A Blog is a Platform
A “platform” — is something that you build an invest in, which will later give you an (almost) infinite ROI and opportunity. A trust fund is a platform. A brand is a platform. A good college education is a platform.
So is blogging.
I Quit College After 7 Months
I couldn’t stand the idea of being stuck in a place that had no ROI for me, making my father pay stupid amount of money (for $72k you can buy a new Porsche every year!) and pretending that I liked it.
They promised us that if we finish school, we’ll become entrepreneurs. I took a look at the stats: 95% of alumni worked full-time for somebody. I took a peak at the staff: 0% of professors were entrepreneurs (not including one legendary billionaire who was famously fired for being too “wild”). To me, the idea of finishing school to become an entrepreneur sounded as ridiculous as that in order to learn to swim, you’ve got to read all textbooks on swimming.
Just not true.
So I quit and entered the 2 years of my life that I would later call “discovery years” (although from the outside they looked more like “being a total pretentious asshole years”). You can’t really blame a 19-year-old who was granted complete freedom.
But at some point, I sobered up and started to wonder, “Maybe I made the wrong decision to leave school?”. I knew that I probably wouldn’t need a diploma, but everyone around me had a college degree (and some even had an MBA), which made me feel left out somehow. So I did what I always do when I don’t know where to go next: I asked for advice.
My father is (used to be) a big shot entrepreneur in Russia. He had all of those rich and famous friends, who would build the “Ubers of Russia”, “Airbnb’s of Russia”, “Amazons of Russia” and other “X’s of Russia” (it’s great being a Russian entrepreneur!). To me they seemed successful and looked like they had it all figured out. So I went around and asked them whether I should go back to school.
I asked about 50 people. To my surprise, I received 25 “yeses” and 25 “no’s”. That’s weird, I thought. What should I do now?
The obvious answer was, of course, not to listen to others’ advice. You should never-ever-ever-ever listen to what grownups tell you to do because they are either:
a) your parents — and by definition are irrationally fearful for your life, no matter what you do;
b) other people — and by definition don’t give a fuck about you, and have absolutely no “skin in the game” when giving you (usually unsolicited) advice.
You should always listen to yourself, even if what your 19-year-old-testosterone-fueled brain tells you is wrong. You’ll correct mistakes later on, and at least you’ll be living your own life.
Gladly, that’s what I did. After a few failed attempts to re-apply to college to Italy and England, I yelled “screw it!” and did what I always did best.
I created content.
I First Started to Blog When I Was 16
The world already had Medium (yup, I am that young), but I didn’t know about it. A few people did, actually. But people knew about Wordpress — so that’s where I created my first page.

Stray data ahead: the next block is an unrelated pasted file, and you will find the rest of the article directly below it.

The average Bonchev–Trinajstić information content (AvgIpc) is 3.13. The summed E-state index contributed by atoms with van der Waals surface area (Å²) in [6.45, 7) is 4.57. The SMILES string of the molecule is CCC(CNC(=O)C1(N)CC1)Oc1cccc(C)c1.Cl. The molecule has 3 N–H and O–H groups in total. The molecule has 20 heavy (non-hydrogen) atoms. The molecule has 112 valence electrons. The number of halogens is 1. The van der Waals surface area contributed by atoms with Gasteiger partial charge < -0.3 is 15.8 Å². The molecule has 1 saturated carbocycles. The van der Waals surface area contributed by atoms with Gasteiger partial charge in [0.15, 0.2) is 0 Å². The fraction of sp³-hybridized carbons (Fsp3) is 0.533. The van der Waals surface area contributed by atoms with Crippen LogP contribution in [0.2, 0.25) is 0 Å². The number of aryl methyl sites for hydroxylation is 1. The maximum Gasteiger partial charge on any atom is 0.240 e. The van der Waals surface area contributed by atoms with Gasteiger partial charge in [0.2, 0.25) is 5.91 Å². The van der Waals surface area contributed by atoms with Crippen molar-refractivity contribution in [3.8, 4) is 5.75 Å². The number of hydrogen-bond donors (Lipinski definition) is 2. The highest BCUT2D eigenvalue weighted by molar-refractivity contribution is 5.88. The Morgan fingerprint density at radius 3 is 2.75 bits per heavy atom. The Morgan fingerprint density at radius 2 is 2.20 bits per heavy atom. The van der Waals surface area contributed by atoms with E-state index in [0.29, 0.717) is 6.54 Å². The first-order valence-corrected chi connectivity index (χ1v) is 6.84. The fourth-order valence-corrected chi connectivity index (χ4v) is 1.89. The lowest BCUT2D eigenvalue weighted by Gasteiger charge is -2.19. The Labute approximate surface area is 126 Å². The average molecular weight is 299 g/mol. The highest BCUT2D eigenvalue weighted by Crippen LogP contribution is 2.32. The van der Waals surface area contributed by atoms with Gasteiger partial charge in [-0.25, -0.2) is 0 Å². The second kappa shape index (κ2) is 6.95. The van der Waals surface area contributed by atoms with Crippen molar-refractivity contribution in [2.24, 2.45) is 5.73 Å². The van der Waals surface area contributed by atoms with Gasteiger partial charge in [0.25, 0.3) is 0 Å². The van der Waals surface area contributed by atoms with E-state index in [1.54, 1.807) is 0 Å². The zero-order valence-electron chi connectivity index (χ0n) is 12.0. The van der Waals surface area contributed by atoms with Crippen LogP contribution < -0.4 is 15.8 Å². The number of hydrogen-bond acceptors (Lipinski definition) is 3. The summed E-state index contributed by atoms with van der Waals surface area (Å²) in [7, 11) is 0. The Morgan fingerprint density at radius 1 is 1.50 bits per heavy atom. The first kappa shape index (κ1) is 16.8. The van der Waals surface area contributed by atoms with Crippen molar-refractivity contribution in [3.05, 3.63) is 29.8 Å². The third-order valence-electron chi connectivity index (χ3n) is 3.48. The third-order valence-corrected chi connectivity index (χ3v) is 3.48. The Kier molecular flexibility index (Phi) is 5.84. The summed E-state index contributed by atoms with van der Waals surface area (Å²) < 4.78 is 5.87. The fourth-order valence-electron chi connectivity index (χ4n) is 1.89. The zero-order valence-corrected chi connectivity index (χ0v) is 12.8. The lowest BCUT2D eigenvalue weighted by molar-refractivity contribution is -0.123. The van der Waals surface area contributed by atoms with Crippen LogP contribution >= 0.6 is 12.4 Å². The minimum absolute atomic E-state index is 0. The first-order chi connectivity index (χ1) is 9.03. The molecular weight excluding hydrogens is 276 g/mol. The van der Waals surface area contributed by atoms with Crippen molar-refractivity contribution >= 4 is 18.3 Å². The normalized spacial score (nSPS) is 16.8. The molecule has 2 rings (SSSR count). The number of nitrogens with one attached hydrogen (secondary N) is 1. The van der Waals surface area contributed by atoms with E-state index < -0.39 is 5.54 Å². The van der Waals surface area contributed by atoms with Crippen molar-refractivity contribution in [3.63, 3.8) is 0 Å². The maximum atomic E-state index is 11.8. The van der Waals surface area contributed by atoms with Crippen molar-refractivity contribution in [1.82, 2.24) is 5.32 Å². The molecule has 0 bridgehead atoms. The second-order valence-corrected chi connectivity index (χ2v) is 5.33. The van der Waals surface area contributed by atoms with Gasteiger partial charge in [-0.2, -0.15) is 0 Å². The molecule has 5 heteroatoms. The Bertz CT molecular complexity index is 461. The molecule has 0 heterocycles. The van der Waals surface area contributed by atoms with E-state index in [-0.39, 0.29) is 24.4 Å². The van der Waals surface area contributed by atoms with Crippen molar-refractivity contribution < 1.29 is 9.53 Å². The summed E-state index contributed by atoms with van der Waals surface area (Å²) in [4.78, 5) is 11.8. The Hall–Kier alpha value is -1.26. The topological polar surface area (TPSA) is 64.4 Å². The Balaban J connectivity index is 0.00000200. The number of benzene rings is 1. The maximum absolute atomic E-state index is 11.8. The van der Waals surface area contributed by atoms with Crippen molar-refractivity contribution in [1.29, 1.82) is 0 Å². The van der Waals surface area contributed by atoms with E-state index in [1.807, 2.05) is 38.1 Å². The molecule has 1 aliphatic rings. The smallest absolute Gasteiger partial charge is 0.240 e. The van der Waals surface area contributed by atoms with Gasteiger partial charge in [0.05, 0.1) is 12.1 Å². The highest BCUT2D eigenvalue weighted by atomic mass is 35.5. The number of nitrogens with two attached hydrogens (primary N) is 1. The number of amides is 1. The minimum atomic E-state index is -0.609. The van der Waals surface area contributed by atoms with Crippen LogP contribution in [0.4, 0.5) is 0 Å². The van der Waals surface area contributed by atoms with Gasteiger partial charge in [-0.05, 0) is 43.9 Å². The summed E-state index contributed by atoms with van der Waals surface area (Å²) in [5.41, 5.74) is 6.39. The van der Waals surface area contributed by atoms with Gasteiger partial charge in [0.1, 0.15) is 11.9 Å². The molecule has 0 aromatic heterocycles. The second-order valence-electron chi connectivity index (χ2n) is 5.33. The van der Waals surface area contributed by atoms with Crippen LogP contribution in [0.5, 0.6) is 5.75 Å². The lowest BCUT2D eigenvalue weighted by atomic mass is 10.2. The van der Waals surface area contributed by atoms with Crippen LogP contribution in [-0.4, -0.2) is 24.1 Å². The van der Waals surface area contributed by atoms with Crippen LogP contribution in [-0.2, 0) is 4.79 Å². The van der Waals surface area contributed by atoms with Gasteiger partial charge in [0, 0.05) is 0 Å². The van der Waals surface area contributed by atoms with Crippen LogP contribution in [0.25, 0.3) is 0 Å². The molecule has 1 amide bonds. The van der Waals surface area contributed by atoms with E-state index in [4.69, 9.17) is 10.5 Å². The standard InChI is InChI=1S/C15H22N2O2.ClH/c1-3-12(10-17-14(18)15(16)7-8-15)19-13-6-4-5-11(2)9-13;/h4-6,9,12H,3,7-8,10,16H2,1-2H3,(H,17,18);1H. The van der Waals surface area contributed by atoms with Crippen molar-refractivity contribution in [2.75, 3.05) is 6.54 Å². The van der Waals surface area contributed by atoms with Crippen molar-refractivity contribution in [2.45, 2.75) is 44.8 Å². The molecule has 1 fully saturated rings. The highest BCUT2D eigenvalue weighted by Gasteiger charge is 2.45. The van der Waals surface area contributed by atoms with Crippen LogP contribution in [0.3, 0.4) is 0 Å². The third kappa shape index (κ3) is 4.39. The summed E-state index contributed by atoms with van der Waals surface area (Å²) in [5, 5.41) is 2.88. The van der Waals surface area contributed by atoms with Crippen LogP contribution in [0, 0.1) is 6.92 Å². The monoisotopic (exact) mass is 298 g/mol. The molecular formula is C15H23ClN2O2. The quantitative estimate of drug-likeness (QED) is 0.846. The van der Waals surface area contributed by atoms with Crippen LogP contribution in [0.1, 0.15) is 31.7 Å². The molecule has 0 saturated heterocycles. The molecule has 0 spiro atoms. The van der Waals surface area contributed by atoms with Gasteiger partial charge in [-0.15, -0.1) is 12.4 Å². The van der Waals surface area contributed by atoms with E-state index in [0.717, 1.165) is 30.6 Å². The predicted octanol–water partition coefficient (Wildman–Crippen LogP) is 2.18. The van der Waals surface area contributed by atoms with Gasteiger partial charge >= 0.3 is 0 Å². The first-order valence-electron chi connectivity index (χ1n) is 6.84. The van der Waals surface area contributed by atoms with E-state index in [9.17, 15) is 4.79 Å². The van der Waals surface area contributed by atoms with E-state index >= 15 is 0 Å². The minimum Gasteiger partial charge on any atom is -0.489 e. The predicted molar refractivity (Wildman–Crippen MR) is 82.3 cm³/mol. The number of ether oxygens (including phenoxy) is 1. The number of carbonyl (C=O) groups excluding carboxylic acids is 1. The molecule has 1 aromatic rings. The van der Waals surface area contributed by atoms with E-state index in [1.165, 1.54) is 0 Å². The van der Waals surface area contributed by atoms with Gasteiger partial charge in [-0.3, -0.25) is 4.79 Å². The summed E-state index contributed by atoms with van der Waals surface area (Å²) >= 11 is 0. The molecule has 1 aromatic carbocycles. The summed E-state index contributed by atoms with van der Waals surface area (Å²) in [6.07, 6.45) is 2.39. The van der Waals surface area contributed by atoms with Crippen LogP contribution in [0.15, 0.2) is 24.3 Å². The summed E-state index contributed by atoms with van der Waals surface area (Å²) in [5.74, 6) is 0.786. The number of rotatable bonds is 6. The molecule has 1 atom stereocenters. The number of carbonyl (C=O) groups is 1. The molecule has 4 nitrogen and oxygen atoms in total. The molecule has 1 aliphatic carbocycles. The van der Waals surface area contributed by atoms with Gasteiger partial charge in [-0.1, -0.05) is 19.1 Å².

I wrote about stuff that I was thinking about. If you know me, you know that it’s usually the big stuff — how life works, how the world works, etc., all of which seem funny when coming from a 16-year old. (Actually, I just looked at those posts and they still look quite insightful to me).
Two years later, I started a Telegram channel blog. Not many people use Telegram in the U.S., but in Russia we don’t have LinkedIn, nor does anybody use Snapchat, Twitter is used rarely, so Telegram is the best we’ve got. “Channels” or message feeds from a channel owner became a popular way to express your ideas, and some people even managed to become Telegram-millionaires through ad sponsorships.
My Telegram blog was called “My American Voice” (great name by the way!) and I launched it 2 months before I moved to the States for college. It was a great blogging experience. I broadcasted my insights from business classes, talked about Trump vs Hillary (it was 2016), and said whatever came to mind (sometimes too openly).
There was only one problem. After 6 months of doing the channel, I only had 70 subscribers.
I told myself that the “follower count” is not something I should pay attention to, but deep inside I wanted more exposure. 4 years later, I still write in that channel and it wasn’t until 3 months ago that my followers started to grow (from 200 to 2000 as of today). Talk about patience.
I also launched a second channel, dedicated solely to content marketing this year. I called it simply “About Content” and the idea was to learn more about content and write there what I’ve learned. Today it helps me secure clients for my video production business and makes everyone think I’m an expert. Good for me.
A couple of months ago I decided to take a stab at Medium and start writing in English. I told myself that I would be writing daily on this platform for 6 months, and then make conclusions about whether it’s worth pursuing after all — something I call the “6 months rule”. So far so good.
As you can see, my blogging career is a long one (6 years to date). And the more I work on it, the more I realize how valuable it actually is.
I may have found the answer to the college question after all.
The System is Broken
Say, you want to get a job. You want to get hired. You start sending off those resumes into the void, hoping you’ll get an answer.
What you might know is that most of the resumes you send are checked by recruitment companies, not the employer. What you probably don’t know is that these resumes are checked by machines, not people. That’s right, whatever you said there — doesn’t matter. What matters is whether you’ve typed in the right “skills” in your PDF.